This position will not allow a church’s presence online to be an afterthought or something that is done when the church gets around to it but will make it a top priority. They will have the full cooperation of all the staff and in a sense will co-pastor the church with the lead pastor, mutually submitting to one another. Due to the resistance and priority that lead pastors tend to give to the face-to-face church presence, this online pastor and his or her team must have unprecedented power to make decisions in the best interests of the online work, sometimes at the expense of the live worship experience. The online pastor will have the authority to involve any and all church staff and members in this endeavor.

For example, let’s say that the senior pastor shares a message that is well received by the people. The online pastor can decide to turn that series into a book, an online series with a study guide, or put it in any other format necessary to fulfill his or her mandate and the senior pastor cannot refuse. The online pastor can assign any staff member online duties and they cannot refuse or claim it’s not their strength or gift, or resort to the “I am too busy” excuse. As an example, the online pastor can decide the church is going to live broadcast the youth or children’s ministry and that’s that. There can be no protests from either department that they don’t want to do this.

My assumption is that all the resources any church needs to fulfill its mission are already sitting right in its midst. The church only needs new eyes to see who is present and utilize those people in a more effective way. This is also where the purpose pastor can help the online pastor, for the purpose pastor should be close to who knows and does what in the church, and also whom God is speaking to about more involvement in the church’s ministry work.

The online pastor will be tasked with identifying a team that will provide an online presence during the live worship services. The members of that team will use their own social media presence, or the church’s, to publish and broadcast portions of the live service. That will include quotes from the sermon, perhaps a line from a song sung that impressed them, or their own insight as the service progresses: “Pastor Sam is preaching from 1 Samuel 1. I have never thought of Hannah as he is presenting her. Good stuff!”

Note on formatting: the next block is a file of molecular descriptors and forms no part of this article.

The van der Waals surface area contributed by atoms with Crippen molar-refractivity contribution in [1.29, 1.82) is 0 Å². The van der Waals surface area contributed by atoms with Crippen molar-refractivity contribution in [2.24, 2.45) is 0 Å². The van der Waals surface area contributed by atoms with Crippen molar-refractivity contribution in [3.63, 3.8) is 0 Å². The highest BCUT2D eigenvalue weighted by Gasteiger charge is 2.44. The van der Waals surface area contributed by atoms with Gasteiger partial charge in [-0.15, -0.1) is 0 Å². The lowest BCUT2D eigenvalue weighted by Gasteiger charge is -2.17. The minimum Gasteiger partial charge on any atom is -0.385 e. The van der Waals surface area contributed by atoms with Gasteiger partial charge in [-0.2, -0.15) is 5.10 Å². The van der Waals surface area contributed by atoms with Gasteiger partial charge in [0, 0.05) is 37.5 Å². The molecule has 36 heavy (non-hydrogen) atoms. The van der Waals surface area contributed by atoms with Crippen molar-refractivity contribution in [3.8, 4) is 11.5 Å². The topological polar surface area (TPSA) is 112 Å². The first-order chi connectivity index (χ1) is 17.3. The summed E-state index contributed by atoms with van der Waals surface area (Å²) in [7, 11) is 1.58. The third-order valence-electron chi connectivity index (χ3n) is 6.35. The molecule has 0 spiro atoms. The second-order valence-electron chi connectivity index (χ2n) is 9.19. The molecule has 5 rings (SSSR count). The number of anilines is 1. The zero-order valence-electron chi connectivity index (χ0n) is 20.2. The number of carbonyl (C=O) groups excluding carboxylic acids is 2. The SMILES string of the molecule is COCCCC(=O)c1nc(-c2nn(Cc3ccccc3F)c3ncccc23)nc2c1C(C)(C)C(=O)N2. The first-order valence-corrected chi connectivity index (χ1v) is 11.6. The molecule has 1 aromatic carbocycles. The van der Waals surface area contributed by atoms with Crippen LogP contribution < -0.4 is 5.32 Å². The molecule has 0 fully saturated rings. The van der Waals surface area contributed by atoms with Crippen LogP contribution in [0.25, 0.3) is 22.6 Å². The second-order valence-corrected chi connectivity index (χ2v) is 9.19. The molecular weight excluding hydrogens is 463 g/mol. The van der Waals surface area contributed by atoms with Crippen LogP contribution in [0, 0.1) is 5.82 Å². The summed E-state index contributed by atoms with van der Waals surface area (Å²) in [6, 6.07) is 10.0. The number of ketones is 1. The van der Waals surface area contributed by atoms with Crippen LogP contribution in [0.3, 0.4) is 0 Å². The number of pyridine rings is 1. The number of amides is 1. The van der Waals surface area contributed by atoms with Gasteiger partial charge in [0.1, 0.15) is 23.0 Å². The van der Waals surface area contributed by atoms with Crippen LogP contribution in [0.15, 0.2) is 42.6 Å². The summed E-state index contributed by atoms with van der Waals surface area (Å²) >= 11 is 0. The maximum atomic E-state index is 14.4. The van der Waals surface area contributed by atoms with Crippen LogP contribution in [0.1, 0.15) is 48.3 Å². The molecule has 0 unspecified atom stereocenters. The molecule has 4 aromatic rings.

Finally, the online pastor will then help each staff member with their own social media philosophy, helping them spell out exactly how and when they will personally engage social media, which media they will use, and what they will include in their online presence, which may be a weekly blog, a regular video update, a devotional, or a podcast. Where the technical savvy is lacking, the online pastor will provide training.

Then the online pastor will do the same for any in the church who are interested in doing the same. He or she will start by imparting a theology of social media, reinforced from the live pulpit, to help people overcome any latent bias. Then the online pastor will help people understand how to use technology in a way that is consistent with their personal ministry or purpose.

That's just a portion of my thinking where the online pastor is concerned. One more point I did not include is that this online pastor cannot report to who I am calling the Sunday meeting pastor, for the latter will always prioritize the face-to-face meetings, often at the expense of an online presence—just as they have done since social media came on the scene. It is time for the Church to be innovative and an online pastor is one position that is needed and relevant, as the recent pandemic has shown. It is no longer acceptable to use social media as a church bulletin in cyberspace but instead to make it an important part of ministry, equal in energy and commitment to the on site services.